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March 12, 2018

Yoko Ono, “The Riverbed,” at the Gardiner

I loved Yoko Ono’s “The Riverbed”, which we went to see yesterday at The Gardiner Museum. An exhibit whose first part is “Stone Piece,” an arrangement of river-worn stones which we are invited to pick up, and contemplate, and (for some of them) to discover words written on their bottoms, and then replace the stones in a different arrangement, the exhibit ephemeral and ever-changing, always moving, like a river itself. Cushions around the display invite viewers to sit down and watch the scene, the way we might want to sit by the side of the river, and the effect is similar—relaxing, interesting, and insightful. It’s a scene where adults and children alike are excited to be taking part in the exhibit, to be a part of things, and watching this is interesting as well.

Next we move on to “Mend Piece”, where broken crockery has been placed on the table and we are invited to put the pieces together using tape, and string, and glue. A fascinating process for so many reasons—because the pieces we’re “mending” weren’t necessarily put together in the first place, the idea that to mend is a creative act, to make something too, how mending is restorative and generative at once. About how out of broken things there can be made something new, and strangers sitting together at the table connect as they share materials, and also as they’re served coffee from the coffee stand that is part of the exhibit. When the “mending” is done, the new object is placed on a shelf or hung on the wall, and thereby viewers now have a piece on display at the Gardiner, which is kind of incredible.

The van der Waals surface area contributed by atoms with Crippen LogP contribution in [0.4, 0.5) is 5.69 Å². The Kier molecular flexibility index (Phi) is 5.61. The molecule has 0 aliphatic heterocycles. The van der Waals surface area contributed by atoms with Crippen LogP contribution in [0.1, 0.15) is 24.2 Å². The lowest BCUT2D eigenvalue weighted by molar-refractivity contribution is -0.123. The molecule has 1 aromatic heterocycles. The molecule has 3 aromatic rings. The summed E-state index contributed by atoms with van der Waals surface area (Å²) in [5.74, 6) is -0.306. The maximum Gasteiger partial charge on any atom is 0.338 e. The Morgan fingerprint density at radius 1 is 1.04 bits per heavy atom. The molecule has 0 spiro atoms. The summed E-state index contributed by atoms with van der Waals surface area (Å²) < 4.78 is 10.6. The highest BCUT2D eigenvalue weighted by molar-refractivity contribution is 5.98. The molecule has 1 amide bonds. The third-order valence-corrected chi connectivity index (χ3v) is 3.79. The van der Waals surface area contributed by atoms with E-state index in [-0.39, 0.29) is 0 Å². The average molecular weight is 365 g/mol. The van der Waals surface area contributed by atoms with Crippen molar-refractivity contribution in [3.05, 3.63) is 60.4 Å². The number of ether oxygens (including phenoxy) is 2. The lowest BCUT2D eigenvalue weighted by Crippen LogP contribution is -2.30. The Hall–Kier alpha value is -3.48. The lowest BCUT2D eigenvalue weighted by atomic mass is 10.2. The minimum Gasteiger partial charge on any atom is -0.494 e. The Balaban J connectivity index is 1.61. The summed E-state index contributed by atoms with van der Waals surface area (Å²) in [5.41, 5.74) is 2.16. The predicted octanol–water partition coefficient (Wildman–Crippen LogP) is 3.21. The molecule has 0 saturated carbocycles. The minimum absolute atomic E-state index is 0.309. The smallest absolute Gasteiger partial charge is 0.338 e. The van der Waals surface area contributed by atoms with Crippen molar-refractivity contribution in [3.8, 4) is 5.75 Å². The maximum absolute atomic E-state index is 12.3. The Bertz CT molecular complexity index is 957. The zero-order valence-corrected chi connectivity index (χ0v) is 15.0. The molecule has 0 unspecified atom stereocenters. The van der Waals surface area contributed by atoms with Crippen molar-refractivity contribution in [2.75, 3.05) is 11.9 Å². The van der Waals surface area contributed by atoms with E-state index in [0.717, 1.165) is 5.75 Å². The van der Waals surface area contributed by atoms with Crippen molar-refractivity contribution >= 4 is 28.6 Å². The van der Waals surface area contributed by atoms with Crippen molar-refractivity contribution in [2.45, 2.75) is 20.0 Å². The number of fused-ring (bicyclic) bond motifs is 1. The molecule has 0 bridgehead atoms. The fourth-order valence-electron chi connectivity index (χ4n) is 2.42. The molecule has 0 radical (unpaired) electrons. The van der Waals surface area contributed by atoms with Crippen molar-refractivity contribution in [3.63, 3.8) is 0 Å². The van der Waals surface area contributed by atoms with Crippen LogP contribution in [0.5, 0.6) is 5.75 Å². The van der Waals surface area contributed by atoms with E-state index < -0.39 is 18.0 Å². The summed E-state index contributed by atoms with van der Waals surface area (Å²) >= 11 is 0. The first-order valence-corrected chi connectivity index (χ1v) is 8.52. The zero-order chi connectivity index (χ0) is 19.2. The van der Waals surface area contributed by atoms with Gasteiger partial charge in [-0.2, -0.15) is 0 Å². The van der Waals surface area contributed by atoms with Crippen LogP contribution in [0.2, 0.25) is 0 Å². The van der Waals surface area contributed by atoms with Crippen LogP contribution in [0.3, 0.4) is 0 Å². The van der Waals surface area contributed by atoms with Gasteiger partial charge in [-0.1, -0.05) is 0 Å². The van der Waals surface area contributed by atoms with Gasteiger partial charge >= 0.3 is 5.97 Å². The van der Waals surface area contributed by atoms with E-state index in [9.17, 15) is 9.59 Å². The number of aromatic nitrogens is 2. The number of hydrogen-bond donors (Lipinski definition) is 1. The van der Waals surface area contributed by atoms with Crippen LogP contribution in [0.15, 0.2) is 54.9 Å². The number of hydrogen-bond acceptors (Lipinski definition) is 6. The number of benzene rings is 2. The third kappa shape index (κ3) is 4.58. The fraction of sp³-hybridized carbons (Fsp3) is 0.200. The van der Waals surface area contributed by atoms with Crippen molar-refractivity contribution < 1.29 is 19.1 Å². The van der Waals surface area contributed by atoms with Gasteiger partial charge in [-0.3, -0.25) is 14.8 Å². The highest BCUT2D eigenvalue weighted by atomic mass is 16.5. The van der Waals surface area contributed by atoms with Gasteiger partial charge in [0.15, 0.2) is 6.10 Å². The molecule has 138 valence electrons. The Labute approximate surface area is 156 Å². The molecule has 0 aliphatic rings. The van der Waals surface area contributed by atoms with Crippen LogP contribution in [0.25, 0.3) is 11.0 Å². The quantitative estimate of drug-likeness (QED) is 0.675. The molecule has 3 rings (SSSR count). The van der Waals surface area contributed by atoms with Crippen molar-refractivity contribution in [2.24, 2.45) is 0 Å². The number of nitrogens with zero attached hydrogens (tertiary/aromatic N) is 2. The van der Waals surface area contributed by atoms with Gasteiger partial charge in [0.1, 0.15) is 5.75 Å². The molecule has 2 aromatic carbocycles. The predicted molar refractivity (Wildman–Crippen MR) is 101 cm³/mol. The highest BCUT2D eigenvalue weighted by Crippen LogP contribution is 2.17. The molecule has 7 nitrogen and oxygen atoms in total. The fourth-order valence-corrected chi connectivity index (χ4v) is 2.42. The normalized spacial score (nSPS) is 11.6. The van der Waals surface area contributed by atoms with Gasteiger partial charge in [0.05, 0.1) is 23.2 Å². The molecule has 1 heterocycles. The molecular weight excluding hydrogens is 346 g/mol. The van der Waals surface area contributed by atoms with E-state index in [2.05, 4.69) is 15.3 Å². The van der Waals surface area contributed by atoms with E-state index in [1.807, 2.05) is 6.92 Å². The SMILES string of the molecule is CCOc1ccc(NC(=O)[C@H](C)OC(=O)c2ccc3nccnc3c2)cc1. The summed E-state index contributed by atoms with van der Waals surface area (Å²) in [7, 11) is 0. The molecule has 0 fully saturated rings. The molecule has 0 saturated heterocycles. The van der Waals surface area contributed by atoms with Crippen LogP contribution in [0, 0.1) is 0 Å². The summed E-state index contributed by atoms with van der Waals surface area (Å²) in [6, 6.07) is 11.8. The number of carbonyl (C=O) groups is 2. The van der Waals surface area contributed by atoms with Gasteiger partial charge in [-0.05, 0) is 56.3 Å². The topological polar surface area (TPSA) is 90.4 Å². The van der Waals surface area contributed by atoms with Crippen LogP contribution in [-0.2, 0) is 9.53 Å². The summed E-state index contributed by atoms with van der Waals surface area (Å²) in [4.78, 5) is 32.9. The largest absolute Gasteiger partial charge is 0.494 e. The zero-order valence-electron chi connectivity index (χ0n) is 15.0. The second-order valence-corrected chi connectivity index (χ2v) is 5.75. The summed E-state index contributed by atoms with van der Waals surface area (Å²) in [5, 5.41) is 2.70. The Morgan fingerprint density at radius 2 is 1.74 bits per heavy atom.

Everything is white, and there is so much light, which, when coupled with the creative acts taking place, allows for lots of thinking—but the soundtrack is the racket of nails being driven into a wall. Which was meaningful to me, being required to think over the noise, which is important. The noise too a reminder of work, the necessary parts of building anything. And the work that’s being done is in “Line Piece,” where viewers can hammer a nail into the wall and tie a string from one point on the wall to another. Which has created the most fascinating space, cushions on the floor again where you can look up and think about the web of string above, the web that would have been different if you’d never come, the web that will be something else different tomorrow. And to stand up too, pop my head up through the web and contemplate the networks of string from above… It’s about connection, and shelter, creativity and possibility.

I wasn’t sure what to expect from the exhibit. Conceptual art can go all kinds of ways, and making the viewer a participant in the process doesn’t always succeed in being meaningful. But I still remember the story of John Lennon falling for Ono back in the 1960s’ when he went to her exhibit and climbed to the top of a white ladder to see a word through a magnifying glass, and the word he saw was YES. After our experience yesterday at “The Riverbed,” now I see how that could happen.

3 thoughts on “Yoko Ono, “The Riverbed,” at the Gardiner”

  1. Shawna says:

    Right after reading your post I came across this which seemed serendipitous. http://humade.nl/products/new-kintsugi-1

    1. Kerry says:

      Yes! At the Gardiner gift shop, they have a kit for this on sale!!

  2. Ann Marie says:

    Love your thoughts on this exhibit, Kerry. Sounds very ‘wabi-sabi’ (http://www.leonardkoren.com). You’ve inspired me to check it out!

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